Denton Natatorium is a public pool on Long Road in Denton, Texas, adjacent to Water Works Park. Denton City Council and school board are discussing the financial sustainability of the pool, considering the subsidies provided by the city.

Residents swim in one of the pools at the Denton Natatorium on Monday. The City Council and the Denton school board plan to examine how they operate and share expenses at the indoor swimming facility in northeast Denton.

The Denton City Council and the Denton school board agreed Monday to take a fresh look at how they operate and share expenses at the Denton Natatorium, an indoor aquatic center located next to Water Works Park.

Council members and school board trustees talked about pool operations during a joint meeting over lunch. Mayor Chris Watts said the group’s discussion followed the same course as other initiatives city leaders have made in recent years.

“We just need to look at the whole program,” Watts said. “If we had to start over from scratch today, what would we do?”

Since the aquatic center is operated as part of a 50-year joint agreement between the city and the school district, a real reboot isn’t possible. The city has operated the Natatorium since it opened in 2003. About a third of the time it’s open, the center is used by the school district.

City Manager Todd Hileman said it costs about $1 million per year to operate the center, a cost that the school district shares. The city brought in a consulting group to identify better ways to run all of the city’s aquatics facilities, which includes the Civic Center Pool along with Water Works Park and the Natatorium.

Part of the reason was to better understand why the facilities were costing so much, Hileman said.

According to the consultant, the city needs to not only better track but also categorize expenses with each facility, said Laura Behrens, the assistant director of parks and recreation. For example, those facilities seen as essential can be tax-funded. But facilities seen as important can be funded with taxes and fees, and those facilities that bring an added value can be funded with fees alone.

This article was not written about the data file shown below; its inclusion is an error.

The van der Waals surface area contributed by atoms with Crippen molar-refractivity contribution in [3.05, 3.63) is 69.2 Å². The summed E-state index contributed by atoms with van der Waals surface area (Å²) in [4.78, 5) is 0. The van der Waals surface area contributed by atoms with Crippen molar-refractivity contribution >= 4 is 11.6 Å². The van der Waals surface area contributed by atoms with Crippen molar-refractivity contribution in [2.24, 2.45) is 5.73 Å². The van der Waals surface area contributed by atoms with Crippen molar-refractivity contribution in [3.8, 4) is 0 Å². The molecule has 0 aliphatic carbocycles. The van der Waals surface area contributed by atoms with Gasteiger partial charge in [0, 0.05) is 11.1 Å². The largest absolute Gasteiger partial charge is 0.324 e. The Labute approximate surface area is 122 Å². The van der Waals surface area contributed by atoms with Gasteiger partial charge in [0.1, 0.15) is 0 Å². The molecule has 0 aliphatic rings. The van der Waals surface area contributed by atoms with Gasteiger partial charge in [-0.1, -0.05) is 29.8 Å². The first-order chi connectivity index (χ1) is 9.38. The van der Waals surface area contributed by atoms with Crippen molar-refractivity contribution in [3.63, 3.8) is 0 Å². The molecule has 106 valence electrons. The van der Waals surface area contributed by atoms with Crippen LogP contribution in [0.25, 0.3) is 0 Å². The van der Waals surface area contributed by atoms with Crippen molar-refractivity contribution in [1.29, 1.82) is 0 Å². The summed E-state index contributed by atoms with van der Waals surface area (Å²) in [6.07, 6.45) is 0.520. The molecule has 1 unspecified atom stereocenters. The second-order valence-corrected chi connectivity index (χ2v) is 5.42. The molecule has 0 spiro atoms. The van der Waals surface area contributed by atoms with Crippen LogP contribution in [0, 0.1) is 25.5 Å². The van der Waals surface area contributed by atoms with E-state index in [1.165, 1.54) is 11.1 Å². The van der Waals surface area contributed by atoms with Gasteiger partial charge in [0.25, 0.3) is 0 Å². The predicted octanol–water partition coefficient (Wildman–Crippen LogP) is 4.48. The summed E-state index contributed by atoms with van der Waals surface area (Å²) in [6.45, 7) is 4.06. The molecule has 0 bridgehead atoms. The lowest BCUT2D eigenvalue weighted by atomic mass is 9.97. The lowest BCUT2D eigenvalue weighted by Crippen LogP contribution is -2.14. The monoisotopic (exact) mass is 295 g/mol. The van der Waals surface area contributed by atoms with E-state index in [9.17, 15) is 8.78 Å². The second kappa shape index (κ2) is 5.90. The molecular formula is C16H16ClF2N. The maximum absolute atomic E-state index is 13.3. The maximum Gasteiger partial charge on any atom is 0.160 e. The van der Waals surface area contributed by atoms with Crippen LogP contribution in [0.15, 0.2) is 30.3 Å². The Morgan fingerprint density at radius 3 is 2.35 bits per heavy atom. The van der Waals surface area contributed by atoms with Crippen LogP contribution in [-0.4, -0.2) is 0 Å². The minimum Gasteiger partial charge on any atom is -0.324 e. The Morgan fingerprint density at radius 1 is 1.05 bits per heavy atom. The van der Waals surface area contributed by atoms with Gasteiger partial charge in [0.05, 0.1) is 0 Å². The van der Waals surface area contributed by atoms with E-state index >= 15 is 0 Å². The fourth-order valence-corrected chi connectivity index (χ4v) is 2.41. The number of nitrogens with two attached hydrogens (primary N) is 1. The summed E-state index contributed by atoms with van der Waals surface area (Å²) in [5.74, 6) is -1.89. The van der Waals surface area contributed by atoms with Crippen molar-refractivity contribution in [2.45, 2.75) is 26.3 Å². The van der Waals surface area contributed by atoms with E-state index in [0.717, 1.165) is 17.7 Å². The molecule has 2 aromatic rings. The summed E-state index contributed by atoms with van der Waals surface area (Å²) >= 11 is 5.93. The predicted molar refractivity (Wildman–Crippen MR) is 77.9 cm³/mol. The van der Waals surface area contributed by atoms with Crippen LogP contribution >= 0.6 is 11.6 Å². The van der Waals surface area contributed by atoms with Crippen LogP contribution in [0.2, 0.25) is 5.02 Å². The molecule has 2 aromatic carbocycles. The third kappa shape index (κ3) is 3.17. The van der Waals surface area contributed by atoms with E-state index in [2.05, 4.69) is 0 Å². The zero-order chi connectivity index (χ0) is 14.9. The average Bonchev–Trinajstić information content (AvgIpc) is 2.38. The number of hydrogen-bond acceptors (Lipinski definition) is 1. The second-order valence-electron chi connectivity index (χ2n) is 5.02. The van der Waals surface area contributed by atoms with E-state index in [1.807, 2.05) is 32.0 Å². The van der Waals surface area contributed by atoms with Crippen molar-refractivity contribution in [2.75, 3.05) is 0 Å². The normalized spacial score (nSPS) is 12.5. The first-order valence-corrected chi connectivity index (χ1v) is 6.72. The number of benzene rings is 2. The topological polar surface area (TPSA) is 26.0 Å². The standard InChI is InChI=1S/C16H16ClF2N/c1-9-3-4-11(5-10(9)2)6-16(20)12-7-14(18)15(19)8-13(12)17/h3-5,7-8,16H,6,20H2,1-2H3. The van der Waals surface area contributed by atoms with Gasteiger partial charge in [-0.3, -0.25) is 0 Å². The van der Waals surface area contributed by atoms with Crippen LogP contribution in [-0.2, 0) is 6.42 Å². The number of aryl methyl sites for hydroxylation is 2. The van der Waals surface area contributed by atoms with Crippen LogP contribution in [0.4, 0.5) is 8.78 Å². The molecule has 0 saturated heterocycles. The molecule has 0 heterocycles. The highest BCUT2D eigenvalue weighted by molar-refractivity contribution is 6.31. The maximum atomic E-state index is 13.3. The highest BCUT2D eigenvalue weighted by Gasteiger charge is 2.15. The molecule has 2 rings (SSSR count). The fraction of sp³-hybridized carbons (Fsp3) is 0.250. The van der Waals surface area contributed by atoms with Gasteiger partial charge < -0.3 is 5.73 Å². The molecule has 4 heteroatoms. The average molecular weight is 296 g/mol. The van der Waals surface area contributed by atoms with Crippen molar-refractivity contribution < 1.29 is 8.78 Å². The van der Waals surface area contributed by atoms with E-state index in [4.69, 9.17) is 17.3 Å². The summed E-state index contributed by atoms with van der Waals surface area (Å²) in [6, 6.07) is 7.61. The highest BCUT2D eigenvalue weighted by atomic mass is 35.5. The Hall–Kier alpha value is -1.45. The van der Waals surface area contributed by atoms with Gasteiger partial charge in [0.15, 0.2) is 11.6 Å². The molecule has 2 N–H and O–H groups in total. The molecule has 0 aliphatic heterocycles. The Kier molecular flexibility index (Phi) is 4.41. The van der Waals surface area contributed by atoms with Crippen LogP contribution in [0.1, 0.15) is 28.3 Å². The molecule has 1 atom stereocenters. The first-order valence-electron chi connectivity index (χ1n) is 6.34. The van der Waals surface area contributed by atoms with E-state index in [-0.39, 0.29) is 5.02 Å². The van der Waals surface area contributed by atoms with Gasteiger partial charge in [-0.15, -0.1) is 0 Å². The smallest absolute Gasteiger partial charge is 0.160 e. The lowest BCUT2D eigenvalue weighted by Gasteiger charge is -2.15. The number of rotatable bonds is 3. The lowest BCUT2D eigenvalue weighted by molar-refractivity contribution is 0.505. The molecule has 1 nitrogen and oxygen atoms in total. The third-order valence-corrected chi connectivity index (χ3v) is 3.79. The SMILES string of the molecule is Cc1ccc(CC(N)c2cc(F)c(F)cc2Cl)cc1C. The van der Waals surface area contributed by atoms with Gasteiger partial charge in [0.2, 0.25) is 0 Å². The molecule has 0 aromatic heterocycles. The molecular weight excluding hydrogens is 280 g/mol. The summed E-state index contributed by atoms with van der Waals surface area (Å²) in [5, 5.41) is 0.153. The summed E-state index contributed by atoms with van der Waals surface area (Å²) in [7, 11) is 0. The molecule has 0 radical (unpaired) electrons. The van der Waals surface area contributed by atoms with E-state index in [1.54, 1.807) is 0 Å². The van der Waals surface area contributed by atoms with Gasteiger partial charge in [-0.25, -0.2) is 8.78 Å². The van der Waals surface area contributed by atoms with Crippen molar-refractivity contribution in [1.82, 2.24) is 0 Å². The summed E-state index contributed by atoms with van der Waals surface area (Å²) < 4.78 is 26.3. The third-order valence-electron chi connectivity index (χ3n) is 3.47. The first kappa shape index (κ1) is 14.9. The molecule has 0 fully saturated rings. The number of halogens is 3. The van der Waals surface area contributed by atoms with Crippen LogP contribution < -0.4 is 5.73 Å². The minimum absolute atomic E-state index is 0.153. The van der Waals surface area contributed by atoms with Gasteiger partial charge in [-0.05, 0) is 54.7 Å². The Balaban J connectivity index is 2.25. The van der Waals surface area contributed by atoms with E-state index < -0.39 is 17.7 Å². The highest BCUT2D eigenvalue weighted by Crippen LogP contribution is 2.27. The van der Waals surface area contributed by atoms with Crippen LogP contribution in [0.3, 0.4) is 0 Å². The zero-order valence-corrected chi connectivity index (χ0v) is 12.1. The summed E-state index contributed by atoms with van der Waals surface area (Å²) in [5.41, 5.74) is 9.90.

For the past 15 years, the city used some of the money earned at Water Works Park to subsidize the Natatorium. Last year, the city raised the admission fees for the park after opening a new wave pool.

Some families criticized the increase, saying it made the park unaffordable. They found an ear in council member Keely Briggs, who opposed the increase last year and said she remains opposed to admission increases at Water Works Park.

School board member Dorothy Martinez takes her grandchildren to Water Works Park, but said that it’s an expensive trip when she does.

“I drop $100 out there,” Martinez said, adding that they enjoy themselves. “I like this place. I don’t want it to be in trouble any more.”

The joint agreement specifies that a committee oversee the Natatorium venture. But the committee hasn’t met since 2005, Behrens said.

School board members and city officials agreed that reconstituting the committee could address problems outlined by the consultant’s report and help get the most out of the indoor facility.

The agreement calls for two staff members each from the city and school district to serve on the committee along with a member of the community, who is to be appointed jointly.

Council member Gerard Hudspeth said he hoped the group would look at the problem holistically.

“The key is to bring more people in, not maximize the dollars of those already coming,” Hudspeth said.

Briggs asked to be updated on the committee’s work.

Behrens pledged to bring back reports and recommendations to the city and the district.

“We would update both bodies,” Behrens said.

PEGGY HEINKEL-WOLFE can be reached at 940-566-6881 and via Twitter at @phwolfeDRC.

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